Many Christian filmgoers will condemn Brokeback Mountain because they will assume that it is evil due to its subject matter. That’s the worst kind of reaction to it. It leads us to become reactionary and judgmental, and it prevents us from learning to be patient, to look closely, to discern.
What I like about Steven D. Greydanus’s review at Decent Films is that, even though he gives Brokeback Mountain a failing grade, at least he did the work of thinking through it and seeing it for what it is, acknowledging what is well done and what is faulty, rather than merely judging it and ignoring it.
This is a powerfully written review, and I recommend you read it.
I also recommend that the U.S. Council of Catholic Bishops read it and compare it to their own official review. Who’s really doing the necessary work of discernment and service here?Here’s a clip:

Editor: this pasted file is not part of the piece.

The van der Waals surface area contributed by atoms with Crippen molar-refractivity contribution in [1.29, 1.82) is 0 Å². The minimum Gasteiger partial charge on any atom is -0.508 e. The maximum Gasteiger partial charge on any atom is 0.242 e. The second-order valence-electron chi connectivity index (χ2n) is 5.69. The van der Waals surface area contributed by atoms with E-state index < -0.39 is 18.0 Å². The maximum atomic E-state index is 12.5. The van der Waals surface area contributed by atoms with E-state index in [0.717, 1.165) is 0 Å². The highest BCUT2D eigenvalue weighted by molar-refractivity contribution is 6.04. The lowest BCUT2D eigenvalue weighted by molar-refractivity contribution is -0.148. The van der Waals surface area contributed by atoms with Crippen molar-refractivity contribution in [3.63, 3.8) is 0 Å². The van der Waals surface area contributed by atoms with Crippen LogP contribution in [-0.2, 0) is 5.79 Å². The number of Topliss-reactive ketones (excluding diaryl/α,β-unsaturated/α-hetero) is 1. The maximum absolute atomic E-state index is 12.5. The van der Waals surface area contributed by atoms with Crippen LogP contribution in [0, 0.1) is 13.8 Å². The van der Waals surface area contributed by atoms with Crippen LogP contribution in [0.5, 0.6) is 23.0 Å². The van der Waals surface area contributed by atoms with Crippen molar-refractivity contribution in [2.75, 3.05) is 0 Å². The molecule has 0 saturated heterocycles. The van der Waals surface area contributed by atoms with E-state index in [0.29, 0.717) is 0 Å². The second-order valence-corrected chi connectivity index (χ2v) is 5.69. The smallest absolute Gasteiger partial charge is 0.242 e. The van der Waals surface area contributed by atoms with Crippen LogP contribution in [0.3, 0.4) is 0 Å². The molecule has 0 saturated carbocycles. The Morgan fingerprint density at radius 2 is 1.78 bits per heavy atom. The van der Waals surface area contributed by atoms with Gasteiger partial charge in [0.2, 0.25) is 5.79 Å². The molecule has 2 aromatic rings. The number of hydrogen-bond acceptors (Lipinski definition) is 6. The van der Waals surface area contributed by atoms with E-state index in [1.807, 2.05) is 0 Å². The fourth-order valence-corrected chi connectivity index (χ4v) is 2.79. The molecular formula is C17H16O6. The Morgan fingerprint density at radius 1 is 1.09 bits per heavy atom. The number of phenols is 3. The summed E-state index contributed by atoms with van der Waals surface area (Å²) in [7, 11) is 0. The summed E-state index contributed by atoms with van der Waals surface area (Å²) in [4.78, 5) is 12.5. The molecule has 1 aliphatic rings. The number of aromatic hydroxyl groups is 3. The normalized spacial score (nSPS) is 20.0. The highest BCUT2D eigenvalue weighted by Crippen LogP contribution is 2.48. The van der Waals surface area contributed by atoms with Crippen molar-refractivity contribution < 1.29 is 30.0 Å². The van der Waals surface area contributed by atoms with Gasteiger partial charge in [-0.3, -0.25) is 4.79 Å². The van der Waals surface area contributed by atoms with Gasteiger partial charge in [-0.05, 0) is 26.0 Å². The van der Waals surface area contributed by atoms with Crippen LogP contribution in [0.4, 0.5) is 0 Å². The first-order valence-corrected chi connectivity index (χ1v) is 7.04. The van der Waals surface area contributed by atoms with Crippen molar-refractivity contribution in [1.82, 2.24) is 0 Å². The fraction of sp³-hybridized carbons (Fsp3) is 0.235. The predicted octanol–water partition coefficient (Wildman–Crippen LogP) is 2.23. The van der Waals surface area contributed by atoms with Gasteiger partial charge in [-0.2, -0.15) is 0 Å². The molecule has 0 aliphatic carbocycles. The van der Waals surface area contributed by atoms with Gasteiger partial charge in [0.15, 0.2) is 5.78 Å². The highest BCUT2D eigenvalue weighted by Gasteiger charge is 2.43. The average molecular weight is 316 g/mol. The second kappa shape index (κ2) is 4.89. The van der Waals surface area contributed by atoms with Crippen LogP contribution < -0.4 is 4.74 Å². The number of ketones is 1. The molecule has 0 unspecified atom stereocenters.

Brokeback Mountain is a work of art, more concerned with telling a story about characters than with making sure that the viewer feels a certain way about a moral issue.
That’s not to say that Brokeback Mountain doesn’t have a point of view. It does have a point of view — a profoundly problematic one, one that makes it potentially far more insidious than mere propaganda. All the same, it doesn’t commit the artistic fraud of shaping every single element in its story to move the viewer’s sympathies in one and only one direction. That sort of one-sidedness is increasingly the single thing that I find most quickly sabotages a film’s persuasiveness; nothing else so glaringly announces that the filmmaker himself hasn’t really put his own point of view to the test, and doesn’t trust the audience to see things his way unless he stacks the deck in his own favor.